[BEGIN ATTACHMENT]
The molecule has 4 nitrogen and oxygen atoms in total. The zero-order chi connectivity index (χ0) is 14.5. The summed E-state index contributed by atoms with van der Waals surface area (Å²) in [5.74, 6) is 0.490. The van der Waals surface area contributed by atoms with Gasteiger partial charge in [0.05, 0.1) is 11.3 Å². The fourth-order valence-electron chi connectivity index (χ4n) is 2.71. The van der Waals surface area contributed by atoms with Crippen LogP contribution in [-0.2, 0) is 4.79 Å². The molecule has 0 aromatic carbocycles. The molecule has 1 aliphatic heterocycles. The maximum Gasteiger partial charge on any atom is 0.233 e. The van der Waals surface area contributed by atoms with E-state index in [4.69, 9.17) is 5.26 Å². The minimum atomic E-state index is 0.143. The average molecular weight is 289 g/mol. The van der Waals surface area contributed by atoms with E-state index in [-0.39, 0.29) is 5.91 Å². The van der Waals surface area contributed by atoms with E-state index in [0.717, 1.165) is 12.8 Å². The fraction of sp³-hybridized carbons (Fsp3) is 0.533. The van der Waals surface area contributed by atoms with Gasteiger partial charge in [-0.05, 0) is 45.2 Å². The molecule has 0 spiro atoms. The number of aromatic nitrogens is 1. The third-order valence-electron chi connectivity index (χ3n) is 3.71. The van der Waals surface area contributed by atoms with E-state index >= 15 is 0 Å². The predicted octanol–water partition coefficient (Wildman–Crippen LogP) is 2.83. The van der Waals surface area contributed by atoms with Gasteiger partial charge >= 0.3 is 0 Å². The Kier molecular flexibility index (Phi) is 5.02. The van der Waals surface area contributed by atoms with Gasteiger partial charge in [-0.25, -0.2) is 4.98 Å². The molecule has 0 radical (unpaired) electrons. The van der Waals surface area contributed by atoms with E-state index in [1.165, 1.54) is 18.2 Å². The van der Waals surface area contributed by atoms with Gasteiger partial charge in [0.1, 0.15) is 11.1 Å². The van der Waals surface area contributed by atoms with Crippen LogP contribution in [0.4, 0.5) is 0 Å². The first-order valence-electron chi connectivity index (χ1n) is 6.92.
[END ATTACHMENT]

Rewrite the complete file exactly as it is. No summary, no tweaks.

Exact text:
The molecule has 4 nitrogen and oxygen atoms in total. The zero-order chi connectivity index (χ0) is 14.5. The summed E-state index contributed by atoms with van der Waals surface area (Å²) in [5.74, 6) is 0.490. The van der Waals surface area contributed by atoms with Gasteiger partial charge in [0.05, 0.1) is 11.3 Å². The fourth-order valence-electron chi connectivity index (χ4n) is 2.71. The van der Waals surface area contributed by atoms with Crippen LogP contribution in [-0.2, 0) is 4.79 Å². The molecule has 0 aromatic carbocycles. The molecule has 1 aliphatic heterocycles. The maximum Gasteiger partial charge on any atom is 0.233 e. The van der Waals surface area contributed by atoms with E-state index in [4.69, 9.17) is 5.26 Å². The minimum atomic E-state index is 0.143. The average molecular weight is 289 g/mol. The van der Waals surface area contributed by atoms with E-state index in [-0.39, 0.29) is 5.91 Å². The van der Waals surface area contributed by atoms with E-state index in [0.717, 1.165) is 12.8 Å². The fraction of sp³-hybridized carbons (Fsp3) is 0.533. The van der Waals surface area contributed by atoms with Gasteiger partial charge in [-0.05, 0) is 45.2 Å². The molecule has 0 spiro atoms. The number of aromatic nitrogens is 1. The third-order valence-electron chi connectivity index (χ3n) is 3.71. The van der Waals surface area contributed by atoms with E-state index >= 15 is 0 Å². The predicted octanol–water partition coefficient (Wildman–Crippen LogP) is 2.83. The van der Waals surface area contributed by atoms with Gasteiger partial charge >= 0.3 is 0 Å². The Kier molecular flexibility index (Phi) is 5.02. The van der Waals surface area contributed by atoms with Gasteiger partial charge in [-0.25, -0.2) is 4.98 Å². The molecule has 0 radical (unpaired) electrons. The van der Waals surface area contributed by atoms with E-state index in [1.165, 1.54) is 18.2 Å². The van der Waals surface area contributed by atoms with Gasteiger partial charge in [0.1, 0.15) is 11.1 Å². The van der Waals surface area contributed by atoms with Crippen LogP contribution in [0.4, 0.5) is 0 Å². The first-order valence-electron chi connectivity index (χ1n) is 6.92.